Superior finch seed
Our classic superior finch seed was blended with Finches and other small garden birds in mind. Specifically blended to meet the ‘hungry gap’ when natural feeds are scarce. Contains a wonderful selection of the finest seeds and is suitable for all year round feeding. Best fed from seed feeders, scattered on the ground or on bird tables. Blended to the same high quality as our premium mixture, with black sunflower being replaced with sunflower hearts.
Composition: Sunflower hearts (44%), white millet, red millet, plain canary seed, pinhead oats, peanut granules, safflower, hemp seed and rape seed oil. Contains no wheat. Always ensure water is available.
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Must be stored in a cool dry place
Price includes Next Day Delivery
There are many kinds of Finch to be found in Britain. Garden sightings of Finch, have been increasing over recent years due to food shortages in the wild. Our Superior Finch Mix is formulated to supplement the diet of these beautiful birds, all year round.
How many different kinds of finch can you spot in your garden?
The Chaffinch is a regular garden visitor, easily recognisable by their loud twittering song and the bright markings including a flash of white which their underwings reveal while in flight.
The Greenfinch is a common bird found in woodlands and hedgerows across Britain. Greenfinches are regular garden visitors and can be seen all year round. They are easily recognisable by their distinctive green and yellow feathers and their twittering song.
Siskins can be elusive, preferring the shade of coniferous woodlands. They have begun to frequent garden’s however, particularly in years of poor spruce seed crops. They are fairly common in Scotland and Wales, but can be seen more widely across England during the winter months.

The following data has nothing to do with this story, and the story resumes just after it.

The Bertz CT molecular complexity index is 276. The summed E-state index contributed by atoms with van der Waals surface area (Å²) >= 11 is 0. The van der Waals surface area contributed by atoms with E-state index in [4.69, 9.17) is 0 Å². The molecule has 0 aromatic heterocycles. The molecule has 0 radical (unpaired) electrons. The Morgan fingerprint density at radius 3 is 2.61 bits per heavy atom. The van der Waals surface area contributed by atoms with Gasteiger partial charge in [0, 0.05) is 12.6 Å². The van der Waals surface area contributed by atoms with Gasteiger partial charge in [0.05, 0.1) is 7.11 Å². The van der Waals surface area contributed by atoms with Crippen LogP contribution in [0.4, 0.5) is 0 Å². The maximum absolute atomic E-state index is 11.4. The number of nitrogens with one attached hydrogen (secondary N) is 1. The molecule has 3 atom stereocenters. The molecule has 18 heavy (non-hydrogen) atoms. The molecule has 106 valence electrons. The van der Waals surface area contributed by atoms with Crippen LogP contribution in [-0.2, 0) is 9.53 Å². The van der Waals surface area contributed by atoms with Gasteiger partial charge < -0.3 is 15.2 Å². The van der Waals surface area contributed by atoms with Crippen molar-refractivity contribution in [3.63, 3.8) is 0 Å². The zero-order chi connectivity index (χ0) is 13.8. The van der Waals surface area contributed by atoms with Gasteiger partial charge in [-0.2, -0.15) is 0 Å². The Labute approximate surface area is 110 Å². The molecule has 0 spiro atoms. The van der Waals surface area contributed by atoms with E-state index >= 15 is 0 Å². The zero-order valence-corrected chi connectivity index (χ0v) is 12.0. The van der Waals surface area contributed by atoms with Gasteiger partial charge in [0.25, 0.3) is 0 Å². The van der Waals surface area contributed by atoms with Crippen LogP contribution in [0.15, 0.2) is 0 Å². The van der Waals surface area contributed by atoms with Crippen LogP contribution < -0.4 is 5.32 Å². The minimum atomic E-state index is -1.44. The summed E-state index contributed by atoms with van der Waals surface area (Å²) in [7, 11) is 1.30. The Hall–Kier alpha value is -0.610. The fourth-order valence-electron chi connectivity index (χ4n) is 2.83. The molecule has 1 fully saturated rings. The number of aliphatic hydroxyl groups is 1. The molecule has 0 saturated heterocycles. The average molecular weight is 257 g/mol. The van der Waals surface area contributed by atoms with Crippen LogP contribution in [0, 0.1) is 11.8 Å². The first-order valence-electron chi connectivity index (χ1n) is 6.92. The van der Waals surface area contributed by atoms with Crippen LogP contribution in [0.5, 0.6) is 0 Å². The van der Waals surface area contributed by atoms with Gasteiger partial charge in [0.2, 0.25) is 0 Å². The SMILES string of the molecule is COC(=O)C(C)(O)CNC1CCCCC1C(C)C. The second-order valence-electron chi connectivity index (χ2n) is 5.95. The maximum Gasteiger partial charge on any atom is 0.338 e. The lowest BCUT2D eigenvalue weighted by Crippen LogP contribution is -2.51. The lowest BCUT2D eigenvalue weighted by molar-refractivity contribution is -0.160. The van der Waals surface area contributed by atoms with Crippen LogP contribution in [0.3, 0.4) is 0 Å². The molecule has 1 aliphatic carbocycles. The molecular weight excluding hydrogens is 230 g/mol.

A brightly coloured Finch with a red face and yellow streaked wing. Goldfinch are sociable and often breed in colonies. They have a joyful, twittering song and are a regular visitor to gardens.
The Bullfinch can be spotted in woodland, hedgerows and fruit orchards. They are also a fairly common visitor to larger gardens. Male Bullfinches are unmistakable by their bold red breast and black cap and can also be recognised by their whistling call.
The Brambling is especially common in Beech woodlands. They often will visit gardens during winter and can be recognised by their bold orange breast and white belly. They tend to form flocks of many thousands and often join with chaffinches and other finches.
The Hawfinch is the UK’s largest finch. They can be timid and harder to spot than other types of finch. Sadly, they are becoming more difficult to spot as their traditional breeding areas have declined.
Lesser Redpolls are often spotted in Silver Birch and Alder forests. Being elusive birds, they’re easiest to spot during winter, after all the trees have lost their leaves.
The Linnet are widespread across the UK on lowland farmland. They can be recognised by their melodious song and can often be seen in large flocks during winter.